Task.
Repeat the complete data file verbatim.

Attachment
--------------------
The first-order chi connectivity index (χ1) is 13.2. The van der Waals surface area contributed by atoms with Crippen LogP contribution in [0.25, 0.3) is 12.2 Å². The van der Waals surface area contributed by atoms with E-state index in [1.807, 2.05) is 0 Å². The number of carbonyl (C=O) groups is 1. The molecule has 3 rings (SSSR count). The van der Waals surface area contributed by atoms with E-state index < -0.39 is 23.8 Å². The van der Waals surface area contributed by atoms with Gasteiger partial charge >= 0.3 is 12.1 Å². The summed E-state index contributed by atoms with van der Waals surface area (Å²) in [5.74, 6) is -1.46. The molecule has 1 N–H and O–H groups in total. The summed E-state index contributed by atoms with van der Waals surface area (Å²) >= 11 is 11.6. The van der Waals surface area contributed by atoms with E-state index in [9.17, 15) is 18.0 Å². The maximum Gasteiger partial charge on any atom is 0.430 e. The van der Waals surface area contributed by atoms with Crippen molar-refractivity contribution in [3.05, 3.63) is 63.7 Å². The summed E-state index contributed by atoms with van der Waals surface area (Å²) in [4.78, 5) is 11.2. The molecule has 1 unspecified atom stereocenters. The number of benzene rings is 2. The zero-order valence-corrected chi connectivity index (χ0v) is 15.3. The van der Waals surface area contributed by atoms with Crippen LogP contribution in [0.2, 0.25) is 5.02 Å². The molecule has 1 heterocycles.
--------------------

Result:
The first-order chi connectivity index (χ1) is 13.2. The van der Waals surface area contributed by atoms with Crippen LogP contribution in [0.25, 0.3) is 12.2 Å². The van der Waals surface area contributed by atoms with E-state index in [1.807, 2.05) is 0 Å². The number of carbonyl (C=O) groups is 1. The molecule has 3 rings (SSSR count). The van der Waals surface area contributed by atoms with E-state index < -0.39 is 23.8 Å². The van der Waals surface area contributed by atoms with Gasteiger partial charge >= 0.3 is 12.1 Å². The summed E-state index contributed by atoms with van der Waals surface area (Å²) in [5.74, 6) is -1.46. The molecule has 1 N–H and O–H groups in total. The summed E-state index contributed by atoms with van der Waals surface area (Å²) >= 11 is 11.6. The van der Waals surface area contributed by atoms with E-state index in [9.17, 15) is 18.0 Å². The maximum Gasteiger partial charge on any atom is 0.430 e. The van der Waals surface area contributed by atoms with Crippen molar-refractivity contribution in [3.05, 3.63) is 63.7 Å². The summed E-state index contributed by atoms with van der Waals surface area (Å²) in [4.78, 5) is 11.2. The molecule has 1 unspecified atom stereocenters. The number of benzene rings is 2. The zero-order valence-corrected chi connectivity index (χ0v) is 15.3. The van der Waals surface area contributed by atoms with Crippen LogP contribution in [0.2, 0.25) is 5.02 Å². The molecule has 1 heterocycles.